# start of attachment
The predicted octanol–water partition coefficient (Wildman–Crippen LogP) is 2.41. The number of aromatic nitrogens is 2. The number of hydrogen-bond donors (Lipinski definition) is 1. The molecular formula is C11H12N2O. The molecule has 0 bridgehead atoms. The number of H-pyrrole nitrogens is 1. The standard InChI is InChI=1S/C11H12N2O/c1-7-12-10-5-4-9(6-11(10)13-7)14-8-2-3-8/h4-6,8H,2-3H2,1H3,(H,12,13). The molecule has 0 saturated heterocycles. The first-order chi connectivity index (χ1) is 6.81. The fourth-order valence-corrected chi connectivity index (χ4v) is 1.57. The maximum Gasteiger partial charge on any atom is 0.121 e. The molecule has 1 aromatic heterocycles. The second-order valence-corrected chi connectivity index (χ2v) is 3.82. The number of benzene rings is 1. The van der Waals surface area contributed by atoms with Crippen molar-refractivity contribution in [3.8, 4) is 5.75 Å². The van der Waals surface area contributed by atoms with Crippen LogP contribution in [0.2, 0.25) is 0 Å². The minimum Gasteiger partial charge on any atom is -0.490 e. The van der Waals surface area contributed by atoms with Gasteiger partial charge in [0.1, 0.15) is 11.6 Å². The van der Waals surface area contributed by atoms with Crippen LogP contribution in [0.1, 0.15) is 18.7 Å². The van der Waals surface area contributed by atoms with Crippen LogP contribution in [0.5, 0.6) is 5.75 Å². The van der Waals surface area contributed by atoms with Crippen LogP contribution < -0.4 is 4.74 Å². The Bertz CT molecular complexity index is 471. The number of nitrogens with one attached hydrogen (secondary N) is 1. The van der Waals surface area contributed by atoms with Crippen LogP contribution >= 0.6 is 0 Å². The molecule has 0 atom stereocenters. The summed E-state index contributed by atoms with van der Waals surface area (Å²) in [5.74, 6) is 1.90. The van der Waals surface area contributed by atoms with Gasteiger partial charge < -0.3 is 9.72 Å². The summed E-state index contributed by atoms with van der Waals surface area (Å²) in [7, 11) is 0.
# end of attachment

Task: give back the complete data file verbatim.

The predicted octanol–water partition coefficient (Wildman–Crippen LogP) is 2.41. The number of aromatic nitrogens is 2. The number of hydrogen-bond donors (Lipinski definition) is 1. The molecular formula is C11H12N2O. The molecule has 0 bridgehead atoms. The number of H-pyrrole nitrogens is 1. The standard InChI is InChI=1S/C11H12N2O/c1-7-12-10-5-4-9(6-11(10)13-7)14-8-2-3-8/h4-6,8H,2-3H2,1H3,(H,12,13). The molecule has 0 saturated heterocycles. The first-order chi connectivity index (χ1) is 6.81. The fourth-order valence-corrected chi connectivity index (χ4v) is 1.57. The maximum Gasteiger partial charge on any atom is 0.121 e. The molecule has 1 aromatic heterocycles. The second-order valence-corrected chi connectivity index (χ2v) is 3.82. The number of benzene rings is 1. The van der Waals surface area contributed by atoms with Crippen molar-refractivity contribution in [3.8, 4) is 5.75 Å². The van der Waals surface area contributed by atoms with Crippen LogP contribution in [0.2, 0.25) is 0 Å². The minimum Gasteiger partial charge on any atom is -0.490 e. The van der Waals surface area contributed by atoms with Gasteiger partial charge in [0.1, 0.15) is 11.6 Å². The van der Waals surface area contributed by atoms with Crippen LogP contribution in [0.1, 0.15) is 18.7 Å². The van der Waals surface area contributed by atoms with Crippen LogP contribution in [0.5, 0.6) is 5.75 Å². The van der Waals surface area contributed by atoms with Crippen LogP contribution < -0.4 is 4.74 Å². The Bertz CT molecular complexity index is 471. The number of nitrogens with one attached hydrogen (secondary N) is 1. The van der Waals surface area contributed by atoms with Crippen LogP contribution >= 0.6 is 0 Å². The molecule has 0 atom stereocenters. The summed E-state index contributed by atoms with van der Waals surface area (Å²) in [5.74, 6) is 1.90. The van der Waals surface area contributed by atoms with Gasteiger partial charge < -0.3 is 9.72 Å². The summed E-state index contributed by atoms with van der Waals surface area (Å²) in [7, 11) is 0.